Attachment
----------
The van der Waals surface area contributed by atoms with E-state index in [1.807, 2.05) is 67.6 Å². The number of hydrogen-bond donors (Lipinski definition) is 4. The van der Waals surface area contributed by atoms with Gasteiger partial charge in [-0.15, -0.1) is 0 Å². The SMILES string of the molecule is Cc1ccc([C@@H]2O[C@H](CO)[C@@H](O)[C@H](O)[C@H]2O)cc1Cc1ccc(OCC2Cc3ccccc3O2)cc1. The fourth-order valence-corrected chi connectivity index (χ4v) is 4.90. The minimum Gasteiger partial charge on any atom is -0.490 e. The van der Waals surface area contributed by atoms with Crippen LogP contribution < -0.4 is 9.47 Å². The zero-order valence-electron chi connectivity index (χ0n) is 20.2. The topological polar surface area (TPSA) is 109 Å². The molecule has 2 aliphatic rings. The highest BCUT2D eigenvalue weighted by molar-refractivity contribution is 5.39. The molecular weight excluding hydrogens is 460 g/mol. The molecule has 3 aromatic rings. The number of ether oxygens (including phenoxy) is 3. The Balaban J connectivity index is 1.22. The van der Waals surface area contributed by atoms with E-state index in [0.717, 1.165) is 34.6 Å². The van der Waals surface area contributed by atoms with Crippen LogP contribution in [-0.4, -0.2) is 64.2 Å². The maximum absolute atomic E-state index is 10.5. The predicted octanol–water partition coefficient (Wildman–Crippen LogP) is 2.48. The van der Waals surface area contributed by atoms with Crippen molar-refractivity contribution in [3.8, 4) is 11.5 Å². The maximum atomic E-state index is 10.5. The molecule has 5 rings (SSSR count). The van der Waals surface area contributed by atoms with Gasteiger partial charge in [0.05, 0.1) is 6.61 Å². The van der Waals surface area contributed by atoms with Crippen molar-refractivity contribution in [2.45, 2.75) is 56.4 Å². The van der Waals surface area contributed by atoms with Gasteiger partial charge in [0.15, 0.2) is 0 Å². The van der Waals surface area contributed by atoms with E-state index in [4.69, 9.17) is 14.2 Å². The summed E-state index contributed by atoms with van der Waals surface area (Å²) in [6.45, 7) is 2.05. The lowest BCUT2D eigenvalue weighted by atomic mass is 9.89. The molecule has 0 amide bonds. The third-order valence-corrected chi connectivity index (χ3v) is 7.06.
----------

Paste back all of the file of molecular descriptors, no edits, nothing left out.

The van der Waals surface area contributed by atoms with E-state index in [1.807, 2.05) is 67.6 Å². The number of hydrogen-bond donors (Lipinski definition) is 4. The van der Waals surface area contributed by atoms with Gasteiger partial charge in [-0.15, -0.1) is 0 Å². The SMILES string of the molecule is Cc1ccc([C@@H]2O[C@H](CO)[C@@H](O)[C@H](O)[C@H]2O)cc1Cc1ccc(OCC2Cc3ccccc3O2)cc1. The fourth-order valence-corrected chi connectivity index (χ4v) is 4.90. The minimum Gasteiger partial charge on any atom is -0.490 e. The van der Waals surface area contributed by atoms with Crippen LogP contribution < -0.4 is 9.47 Å². The zero-order valence-electron chi connectivity index (χ0n) is 20.2. The topological polar surface area (TPSA) is 109 Å². The molecule has 2 aliphatic rings. The highest BCUT2D eigenvalue weighted by molar-refractivity contribution is 5.39. The molecular weight excluding hydrogens is 460 g/mol. The molecule has 3 aromatic rings. The number of ether oxygens (including phenoxy) is 3. The Balaban J connectivity index is 1.22. The van der Waals surface area contributed by atoms with E-state index in [0.717, 1.165) is 34.6 Å². The van der Waals surface area contributed by atoms with Crippen LogP contribution in [-0.4, -0.2) is 64.2 Å². The maximum absolute atomic E-state index is 10.5. The predicted octanol–water partition coefficient (Wildman–Crippen LogP) is 2.48. The van der Waals surface area contributed by atoms with Crippen molar-refractivity contribution in [3.8, 4) is 11.5 Å². The maximum atomic E-state index is 10.5. The molecule has 5 rings (SSSR count). The van der Waals surface area contributed by atoms with Gasteiger partial charge in [0.05, 0.1) is 6.61 Å². The van der Waals surface area contributed by atoms with Crippen molar-refractivity contribution in [2.45, 2.75) is 56.4 Å². The van der Waals surface area contributed by atoms with Gasteiger partial charge in [0.15, 0.2) is 0 Å². The van der Waals surface area contributed by atoms with E-state index in [4.69, 9.17) is 14.2 Å². The summed E-state index contributed by atoms with van der Waals surface area (Å²) in [6.45, 7) is 2.05. The lowest BCUT2D eigenvalue weighted by atomic mass is 9.89. The molecule has 0 amide bonds. The third-order valence-corrected chi connectivity index (χ3v) is 7.06.